Background: The interactions between Alzheimer’s Disease (AD) and major depression can be translated into clinical data showing that depressive patients have had an enhanced risk for developing AD (later in life). The cellular mechanisms involved in these interactions remain under intensive debate in the literature. In addition, the role of a Ca2+ homeostasis dysregulation in the pathogenesis of neurodegenerative diseases, like AD, and major depression has been under intensive discussion.
Objective: Thus, revealing the interplay between AD and major depression may provide novel insights into the pathogenesis of these diseases.
Methods: Publications involving Ca2+ signalling pathways, AD, and major depression (alone or combined) were collected by searching multiple databases to find the maximum number of relevant citations (using a search strategy with high sensitivity for studies of etiology).
Results: Ca2+ Channel Blockers (CCBs), classically prescribed for hypertensive patients, have been demonstrating neuroprotective effects, such as decreasing the incidence of AD in hypertensive patients, including alleviating major depression symptoms. A mechanism under debate is focused on the restoration of the Ca2+ homeostasis. Indeed, previous studies of our own have correlated Ca2+ and cAMP signalling pathways (Ca2+/cAMP signalling) in controlling both the neurotransmitter release and neuronal death. These studies also observed that CCBs can affect Ca2+/cAMP signalling.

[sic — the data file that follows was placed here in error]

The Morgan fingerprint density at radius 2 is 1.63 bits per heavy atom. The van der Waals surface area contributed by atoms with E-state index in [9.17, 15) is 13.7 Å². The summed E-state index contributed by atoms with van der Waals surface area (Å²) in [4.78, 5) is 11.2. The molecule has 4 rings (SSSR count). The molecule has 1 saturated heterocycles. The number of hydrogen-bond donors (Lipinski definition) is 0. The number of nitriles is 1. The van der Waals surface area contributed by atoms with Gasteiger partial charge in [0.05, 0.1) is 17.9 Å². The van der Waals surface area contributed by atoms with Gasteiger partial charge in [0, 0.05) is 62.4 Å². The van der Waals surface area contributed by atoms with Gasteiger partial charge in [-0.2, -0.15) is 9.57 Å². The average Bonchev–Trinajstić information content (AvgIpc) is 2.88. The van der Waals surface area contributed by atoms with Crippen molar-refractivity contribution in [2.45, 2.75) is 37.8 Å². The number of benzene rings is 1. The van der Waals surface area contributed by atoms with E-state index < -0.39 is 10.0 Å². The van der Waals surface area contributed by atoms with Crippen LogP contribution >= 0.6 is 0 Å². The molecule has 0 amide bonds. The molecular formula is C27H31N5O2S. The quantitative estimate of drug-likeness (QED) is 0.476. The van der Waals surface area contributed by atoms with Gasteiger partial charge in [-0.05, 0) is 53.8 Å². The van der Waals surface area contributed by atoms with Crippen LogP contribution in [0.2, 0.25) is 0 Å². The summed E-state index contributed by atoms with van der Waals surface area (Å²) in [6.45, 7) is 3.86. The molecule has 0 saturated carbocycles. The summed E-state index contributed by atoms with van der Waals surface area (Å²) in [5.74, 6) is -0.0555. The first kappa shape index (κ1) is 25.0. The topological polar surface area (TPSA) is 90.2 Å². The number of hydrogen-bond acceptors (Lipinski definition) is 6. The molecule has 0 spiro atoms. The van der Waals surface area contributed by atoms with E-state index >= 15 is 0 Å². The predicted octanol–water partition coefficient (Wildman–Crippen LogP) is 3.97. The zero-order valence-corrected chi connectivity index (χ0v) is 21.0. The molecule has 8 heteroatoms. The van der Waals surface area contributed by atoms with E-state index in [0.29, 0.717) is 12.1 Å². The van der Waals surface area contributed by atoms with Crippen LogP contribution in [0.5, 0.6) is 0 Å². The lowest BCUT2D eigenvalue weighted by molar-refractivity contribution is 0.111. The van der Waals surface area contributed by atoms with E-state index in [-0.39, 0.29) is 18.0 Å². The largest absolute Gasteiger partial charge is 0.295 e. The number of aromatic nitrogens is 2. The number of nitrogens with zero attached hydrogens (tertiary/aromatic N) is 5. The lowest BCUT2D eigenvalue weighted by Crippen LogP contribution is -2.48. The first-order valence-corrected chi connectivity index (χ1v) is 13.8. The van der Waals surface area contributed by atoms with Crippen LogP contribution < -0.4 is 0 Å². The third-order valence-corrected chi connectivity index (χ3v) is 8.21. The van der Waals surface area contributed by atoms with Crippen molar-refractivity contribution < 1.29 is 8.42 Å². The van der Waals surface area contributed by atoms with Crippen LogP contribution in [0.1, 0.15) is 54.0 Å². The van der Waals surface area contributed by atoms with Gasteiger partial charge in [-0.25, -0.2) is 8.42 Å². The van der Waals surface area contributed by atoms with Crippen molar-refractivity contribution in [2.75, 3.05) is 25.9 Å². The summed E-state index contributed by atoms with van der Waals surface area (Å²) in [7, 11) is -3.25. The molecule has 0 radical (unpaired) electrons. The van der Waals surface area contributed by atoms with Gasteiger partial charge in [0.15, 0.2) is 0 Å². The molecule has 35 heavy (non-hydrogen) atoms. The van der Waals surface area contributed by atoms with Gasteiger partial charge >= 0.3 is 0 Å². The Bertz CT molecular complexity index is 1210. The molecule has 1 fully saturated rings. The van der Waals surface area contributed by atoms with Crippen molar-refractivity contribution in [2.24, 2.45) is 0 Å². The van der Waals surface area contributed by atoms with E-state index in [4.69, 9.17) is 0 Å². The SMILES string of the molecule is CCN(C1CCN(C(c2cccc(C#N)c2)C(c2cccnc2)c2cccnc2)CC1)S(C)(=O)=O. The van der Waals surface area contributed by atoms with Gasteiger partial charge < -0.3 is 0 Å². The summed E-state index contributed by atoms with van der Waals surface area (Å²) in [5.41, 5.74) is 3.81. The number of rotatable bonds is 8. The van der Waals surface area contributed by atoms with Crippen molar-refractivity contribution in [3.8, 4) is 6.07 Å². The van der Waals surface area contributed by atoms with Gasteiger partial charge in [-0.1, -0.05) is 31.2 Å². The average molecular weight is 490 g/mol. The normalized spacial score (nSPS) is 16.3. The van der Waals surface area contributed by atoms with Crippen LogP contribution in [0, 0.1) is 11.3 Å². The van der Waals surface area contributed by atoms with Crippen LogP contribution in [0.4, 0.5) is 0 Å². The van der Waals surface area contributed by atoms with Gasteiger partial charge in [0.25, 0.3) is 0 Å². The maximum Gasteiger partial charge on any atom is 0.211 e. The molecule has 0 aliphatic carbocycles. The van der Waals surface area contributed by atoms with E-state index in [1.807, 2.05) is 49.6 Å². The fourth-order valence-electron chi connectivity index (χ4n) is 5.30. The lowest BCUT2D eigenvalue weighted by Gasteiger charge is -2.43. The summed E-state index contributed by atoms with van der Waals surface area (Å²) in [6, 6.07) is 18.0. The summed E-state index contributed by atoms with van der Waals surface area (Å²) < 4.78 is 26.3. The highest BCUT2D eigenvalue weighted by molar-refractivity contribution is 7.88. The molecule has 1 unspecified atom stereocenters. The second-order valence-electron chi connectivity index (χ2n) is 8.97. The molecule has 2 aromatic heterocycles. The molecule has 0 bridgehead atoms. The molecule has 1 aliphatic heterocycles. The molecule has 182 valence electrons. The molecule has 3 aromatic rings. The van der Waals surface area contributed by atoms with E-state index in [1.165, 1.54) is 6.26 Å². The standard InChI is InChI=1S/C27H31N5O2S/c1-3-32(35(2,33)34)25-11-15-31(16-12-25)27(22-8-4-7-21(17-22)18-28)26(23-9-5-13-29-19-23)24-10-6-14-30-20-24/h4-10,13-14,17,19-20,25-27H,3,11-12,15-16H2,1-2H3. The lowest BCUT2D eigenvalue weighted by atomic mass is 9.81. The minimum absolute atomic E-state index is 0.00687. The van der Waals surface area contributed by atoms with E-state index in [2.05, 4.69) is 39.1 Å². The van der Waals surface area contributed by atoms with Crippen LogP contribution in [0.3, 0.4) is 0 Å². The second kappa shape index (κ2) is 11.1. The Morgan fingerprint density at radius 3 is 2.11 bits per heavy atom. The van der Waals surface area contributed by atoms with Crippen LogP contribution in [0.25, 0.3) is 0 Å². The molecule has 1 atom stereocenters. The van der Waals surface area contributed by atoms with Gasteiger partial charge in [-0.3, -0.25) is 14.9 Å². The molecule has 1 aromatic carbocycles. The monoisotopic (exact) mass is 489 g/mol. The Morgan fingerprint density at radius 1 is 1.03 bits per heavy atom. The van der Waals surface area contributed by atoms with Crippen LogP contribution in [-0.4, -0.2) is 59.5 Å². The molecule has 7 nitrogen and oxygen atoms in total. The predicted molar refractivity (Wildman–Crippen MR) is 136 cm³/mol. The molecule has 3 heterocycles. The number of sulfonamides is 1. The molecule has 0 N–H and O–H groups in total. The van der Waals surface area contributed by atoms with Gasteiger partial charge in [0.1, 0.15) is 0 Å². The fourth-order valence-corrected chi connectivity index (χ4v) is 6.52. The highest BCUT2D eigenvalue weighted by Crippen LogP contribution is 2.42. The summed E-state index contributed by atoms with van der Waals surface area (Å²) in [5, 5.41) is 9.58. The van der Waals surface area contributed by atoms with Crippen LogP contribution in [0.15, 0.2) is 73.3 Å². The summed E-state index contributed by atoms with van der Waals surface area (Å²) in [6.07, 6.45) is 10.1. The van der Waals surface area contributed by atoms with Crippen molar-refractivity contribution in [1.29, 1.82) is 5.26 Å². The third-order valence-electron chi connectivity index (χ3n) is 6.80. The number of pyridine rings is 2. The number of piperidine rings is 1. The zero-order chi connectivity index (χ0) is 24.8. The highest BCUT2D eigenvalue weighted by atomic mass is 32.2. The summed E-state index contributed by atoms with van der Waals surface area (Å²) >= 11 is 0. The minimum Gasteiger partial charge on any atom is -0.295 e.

Conclusion: This review discussed the plausible role of Ca2+/cAMP signalling in the neuroprotective effects of CCBs, including the participation of Ca2+/cAMP signalling in the interactions between major depression and AD. Considering both AD and major depression have become highly prevalent medical problems in the world, the comprehension of the interactions between these diseases could improve drug development.
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